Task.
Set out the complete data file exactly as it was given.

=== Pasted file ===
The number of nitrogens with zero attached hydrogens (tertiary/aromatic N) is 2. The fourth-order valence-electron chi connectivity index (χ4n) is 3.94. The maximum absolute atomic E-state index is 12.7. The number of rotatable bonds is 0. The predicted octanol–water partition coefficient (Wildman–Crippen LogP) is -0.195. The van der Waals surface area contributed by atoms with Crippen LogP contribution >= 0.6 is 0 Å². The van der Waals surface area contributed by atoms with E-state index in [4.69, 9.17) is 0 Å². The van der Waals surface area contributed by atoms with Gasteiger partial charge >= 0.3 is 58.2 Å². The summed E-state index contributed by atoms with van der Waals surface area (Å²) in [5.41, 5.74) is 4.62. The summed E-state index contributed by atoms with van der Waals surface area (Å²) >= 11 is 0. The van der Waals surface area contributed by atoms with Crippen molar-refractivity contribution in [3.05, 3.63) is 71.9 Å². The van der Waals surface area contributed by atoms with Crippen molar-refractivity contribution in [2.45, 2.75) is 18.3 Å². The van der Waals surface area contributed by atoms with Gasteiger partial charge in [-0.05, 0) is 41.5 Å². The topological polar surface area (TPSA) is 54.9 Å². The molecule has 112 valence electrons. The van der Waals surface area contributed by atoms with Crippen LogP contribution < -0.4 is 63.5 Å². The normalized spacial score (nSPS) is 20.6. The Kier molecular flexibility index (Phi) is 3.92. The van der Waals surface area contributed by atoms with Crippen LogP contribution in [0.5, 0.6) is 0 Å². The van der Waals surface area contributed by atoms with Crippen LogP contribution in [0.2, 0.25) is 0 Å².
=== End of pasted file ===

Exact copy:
The number of nitrogens with zero attached hydrogens (tertiary/aromatic N) is 2. The fourth-order valence-electron chi connectivity index (χ4n) is 3.94. The maximum absolute atomic E-state index is 12.7. The number of rotatable bonds is 0. The predicted octanol–water partition coefficient (Wildman–Crippen LogP) is -0.195. The van der Waals surface area contributed by atoms with Crippen LogP contribution >= 0.6 is 0 Å². The van der Waals surface area contributed by atoms with E-state index in [4.69, 9.17) is 0 Å². The van der Waals surface area contributed by atoms with Gasteiger partial charge >= 0.3 is 58.2 Å². The summed E-state index contributed by atoms with van der Waals surface area (Å²) in [5.41, 5.74) is 4.62. The summed E-state index contributed by atoms with van der Waals surface area (Å²) >= 11 is 0. The van der Waals surface area contributed by atoms with Crippen molar-refractivity contribution in [3.05, 3.63) is 71.9 Å². The van der Waals surface area contributed by atoms with Crippen molar-refractivity contribution in [2.45, 2.75) is 18.3 Å². The van der Waals surface area contributed by atoms with Gasteiger partial charge in [-0.05, 0) is 41.5 Å². The topological polar surface area (TPSA) is 54.9 Å². The molecule has 112 valence electrons. The van der Waals surface area contributed by atoms with Crippen LogP contribution < -0.4 is 63.5 Å². The normalized spacial score (nSPS) is 20.6. The Kier molecular flexibility index (Phi) is 3.92. The van der Waals surface area contributed by atoms with Crippen LogP contribution in [0.5, 0.6) is 0 Å². The van der Waals surface area contributed by atoms with Crippen LogP contribution in [0.2, 0.25) is 0 Å².